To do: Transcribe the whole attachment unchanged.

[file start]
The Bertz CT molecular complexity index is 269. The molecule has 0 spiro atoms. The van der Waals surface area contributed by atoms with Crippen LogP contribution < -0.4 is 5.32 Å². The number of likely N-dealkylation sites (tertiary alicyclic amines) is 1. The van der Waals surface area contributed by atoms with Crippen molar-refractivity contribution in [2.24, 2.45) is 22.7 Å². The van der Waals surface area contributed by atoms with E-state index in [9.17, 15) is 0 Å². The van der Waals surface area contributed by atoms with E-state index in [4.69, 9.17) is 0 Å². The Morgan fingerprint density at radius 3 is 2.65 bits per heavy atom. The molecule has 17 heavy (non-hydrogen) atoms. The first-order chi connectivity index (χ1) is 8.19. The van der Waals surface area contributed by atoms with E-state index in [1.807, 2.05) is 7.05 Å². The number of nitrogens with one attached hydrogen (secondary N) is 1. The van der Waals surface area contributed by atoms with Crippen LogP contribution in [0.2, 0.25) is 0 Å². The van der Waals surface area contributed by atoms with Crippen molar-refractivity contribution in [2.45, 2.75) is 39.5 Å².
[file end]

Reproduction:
The Bertz CT molecular complexity index is 269. The molecule has 0 spiro atoms. The van der Waals surface area contributed by atoms with Crippen LogP contribution < -0.4 is 5.32 Å². The number of likely N-dealkylation sites (tertiary alicyclic amines) is 1. The van der Waals surface area contributed by atoms with Crippen molar-refractivity contribution in [2.24, 2.45) is 22.7 Å². The van der Waals surface area contributed by atoms with E-state index in [9.17, 15) is 0 Å². The van der Waals surface area contributed by atoms with E-state index in [4.69, 9.17) is 0 Å². The Morgan fingerprint density at radius 3 is 2.65 bits per heavy atom. The molecule has 17 heavy (non-hydrogen) atoms. The first-order chi connectivity index (χ1) is 8.19. The van der Waals surface area contributed by atoms with E-state index in [1.807, 2.05) is 7.05 Å². The number of nitrogens with one attached hydrogen (secondary N) is 1. The van der Waals surface area contributed by atoms with Crippen LogP contribution in [0.2, 0.25) is 0 Å². The van der Waals surface area contributed by atoms with Crippen molar-refractivity contribution in [2.45, 2.75) is 39.5 Å².